Terran rimward expansion

Whilst the Interstellar Wars apparently dominated the Terran Confederation’s policies, the period is also marked by a massive expansion into unexplored space by the Confederation. In reality, until the final Vilani collapse, this colonial expansion accounted for the majority of the Confederation’s growth. This expansion is usually referred to as the “Terran rimward expansion”, a name that is rather misleading as it also included significant lateral colonisation to spinward and trailing. The key element of this colonisation was that it was directed towards areas not already controlled by the Ziru Sirka.

The rimward expansion resulted in much of the growth of the Confederation throughout this period. By 2160 AD, there were over 1,600 million Terrans living off Terra, by 2235 AD this had grown to more than 17,500 million (compared with the 17,200 million living on Terra itself and the 6,000 million absorbed Vilani in the former Ziru Sirka territories). By 2300 AD, these colonials made up over 75% of the Confederation’s Terran and absorbed Vilani population (roughly 160 billion at that time). However, they remained chronically under represented in the Secretariat throughout the period; a situation that was to ultimately result in Estigarrbia’s coup and the downfall of the Confederation.

One of the more unusual facets of this expansion was the Terran Confederation’s policy of deliberately establishing settlements far beyond its conceivable sphere of influence. It is not know exactly how many of these colonies were established, since the entire project was shrouded in secrecy throughout the period, but hundreds of such colonies were established. Many of these settlements were established hundreds of parsecs away from the Confederation, well beyond its ability to administer or support and they consumed considerable resources for very little tangible return. These colonies were a form of long term insurance against the possibility of the Confederation’s defeat.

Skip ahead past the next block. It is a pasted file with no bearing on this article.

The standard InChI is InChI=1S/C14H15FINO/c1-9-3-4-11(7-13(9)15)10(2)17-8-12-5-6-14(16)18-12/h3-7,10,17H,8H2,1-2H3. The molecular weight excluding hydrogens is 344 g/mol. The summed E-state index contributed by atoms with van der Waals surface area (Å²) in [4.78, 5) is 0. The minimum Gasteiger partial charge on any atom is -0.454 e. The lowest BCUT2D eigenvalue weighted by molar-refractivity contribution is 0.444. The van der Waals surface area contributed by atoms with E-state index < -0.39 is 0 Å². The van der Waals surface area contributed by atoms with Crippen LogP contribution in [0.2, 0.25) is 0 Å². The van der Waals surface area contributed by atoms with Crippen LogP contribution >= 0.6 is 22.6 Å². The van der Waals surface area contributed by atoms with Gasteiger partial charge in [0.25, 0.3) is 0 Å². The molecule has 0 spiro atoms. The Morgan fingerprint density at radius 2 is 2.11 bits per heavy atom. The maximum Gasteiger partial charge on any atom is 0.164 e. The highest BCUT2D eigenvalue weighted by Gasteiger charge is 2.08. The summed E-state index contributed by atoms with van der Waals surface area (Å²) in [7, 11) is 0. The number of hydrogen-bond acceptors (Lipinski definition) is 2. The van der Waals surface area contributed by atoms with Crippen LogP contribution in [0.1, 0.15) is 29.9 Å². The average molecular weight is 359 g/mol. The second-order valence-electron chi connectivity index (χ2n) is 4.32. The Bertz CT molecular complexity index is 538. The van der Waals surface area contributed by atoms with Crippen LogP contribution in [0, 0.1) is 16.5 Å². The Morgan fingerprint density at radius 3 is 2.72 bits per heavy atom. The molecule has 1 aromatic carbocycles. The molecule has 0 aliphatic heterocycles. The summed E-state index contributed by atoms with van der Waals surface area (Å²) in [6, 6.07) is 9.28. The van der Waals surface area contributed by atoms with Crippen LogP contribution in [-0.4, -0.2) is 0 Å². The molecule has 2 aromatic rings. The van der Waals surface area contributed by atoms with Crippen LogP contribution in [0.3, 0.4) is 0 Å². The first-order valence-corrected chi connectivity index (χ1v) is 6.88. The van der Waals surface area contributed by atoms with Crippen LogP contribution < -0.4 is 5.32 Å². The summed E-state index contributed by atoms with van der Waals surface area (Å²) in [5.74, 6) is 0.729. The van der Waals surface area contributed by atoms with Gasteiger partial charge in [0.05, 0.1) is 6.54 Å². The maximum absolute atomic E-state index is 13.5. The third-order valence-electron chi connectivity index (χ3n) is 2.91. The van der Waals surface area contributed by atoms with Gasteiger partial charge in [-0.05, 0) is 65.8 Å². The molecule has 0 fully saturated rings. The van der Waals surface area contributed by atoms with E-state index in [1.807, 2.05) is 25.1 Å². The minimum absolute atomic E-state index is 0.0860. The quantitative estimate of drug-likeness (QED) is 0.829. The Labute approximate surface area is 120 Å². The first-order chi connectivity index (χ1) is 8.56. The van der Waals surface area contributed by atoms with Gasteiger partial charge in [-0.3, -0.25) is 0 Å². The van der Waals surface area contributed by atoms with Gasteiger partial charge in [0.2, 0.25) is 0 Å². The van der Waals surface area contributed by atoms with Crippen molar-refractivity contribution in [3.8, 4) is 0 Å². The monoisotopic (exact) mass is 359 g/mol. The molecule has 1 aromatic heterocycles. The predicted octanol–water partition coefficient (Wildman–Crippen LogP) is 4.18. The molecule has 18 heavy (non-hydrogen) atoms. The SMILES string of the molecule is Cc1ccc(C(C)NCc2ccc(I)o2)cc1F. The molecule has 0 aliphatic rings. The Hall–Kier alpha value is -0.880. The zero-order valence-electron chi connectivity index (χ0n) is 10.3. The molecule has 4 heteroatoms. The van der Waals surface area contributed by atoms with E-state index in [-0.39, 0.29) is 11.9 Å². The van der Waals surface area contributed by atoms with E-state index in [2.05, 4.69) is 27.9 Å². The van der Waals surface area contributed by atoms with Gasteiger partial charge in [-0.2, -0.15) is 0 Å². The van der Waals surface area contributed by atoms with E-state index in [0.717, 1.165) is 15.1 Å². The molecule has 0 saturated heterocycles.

The agency responsible for these long range colonisation efforts was the Confederation Agency for the Preservation of Indigenous Cultures (CAPIC). Set up in 2124 AD in response to the fears of the smaller Terran nations regarding the loss of their cultural identities in the face of the expanding authority of the Confederation, CAPIC was charged with ensuring that the unique cultural heritage of Earth should be preserved regardless of the outcome of the Wars. Thus CAPIC embarked upon an ambitious program of long range colonisation. Many (though by no means all) of the colonists in the CAPIC program were drawn from Earth’s ethnic and linguistic minorities who already feared the loss of their identity in the rapidly evolving Confederation culture. It was a policy established by CAPIC’s first director (Dr Kenji Schwartz) that as many of Earth’s cultural and linguistic groups should be resettled; and that in an attempt to minimise any “cultural contamination”, each world was settled by only one cultural or linguistic group (Dr Schwartz lived in mortal terror of the loss or corruption of even one of “Terra’s priceless linguistic treasures”). In order to effect this policy, various methods were used to encourage groups to resettle. Most of these took the form of incentives (financial and otherwise), but CAPIC was not averse to using “strong arm tactics” if it proved necessary to encourage reluctant colonists to emigrate.

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